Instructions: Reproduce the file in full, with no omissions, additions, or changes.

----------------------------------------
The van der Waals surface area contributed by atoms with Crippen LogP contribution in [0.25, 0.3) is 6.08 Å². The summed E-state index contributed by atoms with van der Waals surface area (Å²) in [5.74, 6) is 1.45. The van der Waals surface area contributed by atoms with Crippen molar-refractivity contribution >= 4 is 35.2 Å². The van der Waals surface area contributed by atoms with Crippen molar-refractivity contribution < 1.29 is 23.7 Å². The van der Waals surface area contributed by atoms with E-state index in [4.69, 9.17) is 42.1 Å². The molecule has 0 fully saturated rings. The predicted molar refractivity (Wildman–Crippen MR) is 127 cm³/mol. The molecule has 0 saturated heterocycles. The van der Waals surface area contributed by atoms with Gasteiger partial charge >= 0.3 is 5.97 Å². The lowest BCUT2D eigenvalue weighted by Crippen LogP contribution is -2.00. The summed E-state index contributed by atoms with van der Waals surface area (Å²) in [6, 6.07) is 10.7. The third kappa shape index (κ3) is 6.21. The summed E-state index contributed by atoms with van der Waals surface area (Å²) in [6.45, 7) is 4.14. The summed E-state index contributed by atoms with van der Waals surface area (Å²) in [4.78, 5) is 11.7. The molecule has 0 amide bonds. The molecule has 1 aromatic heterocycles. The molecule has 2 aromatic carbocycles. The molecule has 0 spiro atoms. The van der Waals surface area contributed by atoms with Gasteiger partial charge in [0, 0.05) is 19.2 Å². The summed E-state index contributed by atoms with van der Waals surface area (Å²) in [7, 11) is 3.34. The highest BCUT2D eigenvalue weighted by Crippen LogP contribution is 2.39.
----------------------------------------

The van der Waals surface area contributed by atoms with Crippen LogP contribution in [0.25, 0.3) is 6.08 Å². The summed E-state index contributed by atoms with van der Waals surface area (Å²) in [5.74, 6) is 1.45. The van der Waals surface area contributed by atoms with Crippen molar-refractivity contribution >= 4 is 35.2 Å². The van der Waals surface area contributed by atoms with Crippen molar-refractivity contribution < 1.29 is 23.7 Å². The van der Waals surface area contributed by atoms with E-state index in [4.69, 9.17) is 42.1 Å². The molecule has 0 fully saturated rings. The predicted molar refractivity (Wildman–Crippen MR) is 127 cm³/mol. The molecule has 0 saturated heterocycles. The van der Waals surface area contributed by atoms with Gasteiger partial charge >= 0.3 is 5.97 Å². The lowest BCUT2D eigenvalue weighted by Crippen LogP contribution is -2.00. The summed E-state index contributed by atoms with van der Waals surface area (Å²) in [6, 6.07) is 10.7. The third kappa shape index (κ3) is 6.21. The summed E-state index contributed by atoms with van der Waals surface area (Å²) in [6.45, 7) is 4.14. The summed E-state index contributed by atoms with van der Waals surface area (Å²) in [4.78, 5) is 11.7. The molecule has 0 amide bonds. The molecule has 1 aromatic heterocycles. The molecule has 2 aromatic carbocycles. The molecule has 0 spiro atoms. The van der Waals surface area contributed by atoms with Gasteiger partial charge in [0, 0.05) is 19.2 Å². The summed E-state index contributed by atoms with van der Waals surface area (Å²) in [7, 11) is 3.34. The highest BCUT2D eigenvalue weighted by Crippen LogP contribution is 2.39.